Nigeria seems to be moving backward — Prof. Ade Ajayi

In this interview with AKINWALE ABOLUWADE, a former vice-chancellor, University of Lagos, and Emeritus professor of History, J.F. Ade Ajayi, decries the leadership failure, the cost of neglecting history and harps on way forward

Nigeria will be 52 on Monday, how do you view our journey as a nation so far?

We thank God for all the blessings that we have in terms of agricultural produce and oil. But are we making the best use of them? We seem to lack the leadership. We have other countries that are as blessed and they take advantage of their opportunities. But we seem to lack good leadership who will move the country forward. We are not stagnating, because we are not on the same spot; rather, we seem to be moving backward and getting lower and lower. I don’t know how many universities that we have, but we don’t worry about the staff or the students in the institutions. Everybody just wants to claim to have established a university, but this is not doing us any good. Our grammar schools and elementary schools are not the best in the world. And, without good education, we are deprived of the best means to rally round for development. We seem not to be able to rally support for progress.

Are you saying that poor attention to education is at the root of this slide?

If we can get the educational system right, it can provide the incentive for progress. Unless this happens, we have to go on complaining about corruption and injustice. These are the things that drive us down, apart from bad leadership.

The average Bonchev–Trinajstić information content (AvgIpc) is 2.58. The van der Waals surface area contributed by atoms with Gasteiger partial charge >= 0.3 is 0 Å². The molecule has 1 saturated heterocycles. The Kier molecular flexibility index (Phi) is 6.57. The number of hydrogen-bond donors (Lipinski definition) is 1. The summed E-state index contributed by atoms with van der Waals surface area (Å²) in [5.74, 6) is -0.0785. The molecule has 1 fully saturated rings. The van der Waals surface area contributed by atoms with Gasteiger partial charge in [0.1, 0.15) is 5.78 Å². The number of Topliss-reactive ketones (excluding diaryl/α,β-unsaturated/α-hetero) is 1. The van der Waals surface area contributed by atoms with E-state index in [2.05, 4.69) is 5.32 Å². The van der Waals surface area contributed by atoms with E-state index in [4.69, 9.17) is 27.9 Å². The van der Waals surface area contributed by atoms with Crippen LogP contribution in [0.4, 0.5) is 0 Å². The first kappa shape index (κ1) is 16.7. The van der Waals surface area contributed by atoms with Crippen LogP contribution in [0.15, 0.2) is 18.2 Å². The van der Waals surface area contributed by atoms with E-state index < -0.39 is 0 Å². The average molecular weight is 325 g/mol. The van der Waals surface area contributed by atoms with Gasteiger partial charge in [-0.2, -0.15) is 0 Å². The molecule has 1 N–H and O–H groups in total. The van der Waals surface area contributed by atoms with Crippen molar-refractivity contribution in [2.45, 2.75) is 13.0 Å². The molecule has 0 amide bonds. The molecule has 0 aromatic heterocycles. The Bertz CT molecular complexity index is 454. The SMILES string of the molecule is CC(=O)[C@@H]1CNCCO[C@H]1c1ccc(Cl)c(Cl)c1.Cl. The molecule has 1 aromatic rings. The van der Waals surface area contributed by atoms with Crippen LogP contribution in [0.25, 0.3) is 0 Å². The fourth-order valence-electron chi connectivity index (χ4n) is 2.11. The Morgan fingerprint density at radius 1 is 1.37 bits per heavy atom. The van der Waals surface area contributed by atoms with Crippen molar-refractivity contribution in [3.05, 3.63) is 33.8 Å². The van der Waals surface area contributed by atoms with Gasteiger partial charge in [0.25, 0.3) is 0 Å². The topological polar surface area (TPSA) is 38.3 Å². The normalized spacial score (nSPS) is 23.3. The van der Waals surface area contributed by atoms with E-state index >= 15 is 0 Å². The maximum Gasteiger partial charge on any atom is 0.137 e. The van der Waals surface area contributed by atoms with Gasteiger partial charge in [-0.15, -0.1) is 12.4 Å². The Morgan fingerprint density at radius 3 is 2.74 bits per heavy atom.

Those who think Nigeria is getting it wrong canvass a return to the old regional structure. Do you share this view? If so, why?

At the time when there were the regions, there were some degrees of competition. At that time, we seemed to be making progress. The competition among the regions was a means of getting things done and right. That might be better than the present system where power is concentrated somewhere at the centre. We may say we are practising federal system, but we are, indeed, practising unitary system whereby we take advantage of the regions. Some are saying Nigeria is breaking up; so what?

Are you in support of that?

Perhaps if the nation breaks up into regions and the regions compete with one another, that might introduce a new impetus. Depending on how it breaks, no region will want to be left behind and that will be better than what we have at present.

Tafawa Balewa Square in Lagos where Nigeria was born has been concessioned to private firms, with a part of it covered by weeds. Shouldn’t it have been preserved as a historic monument?

The monuments should be looked after by the leaders, but what can we do when the leaders are busy looking after themselves rather than looking after the welfare of the country? I don’t understand any leader who invites other people to look after what he should have looked after. Such a leader is reflecting his inability to perform.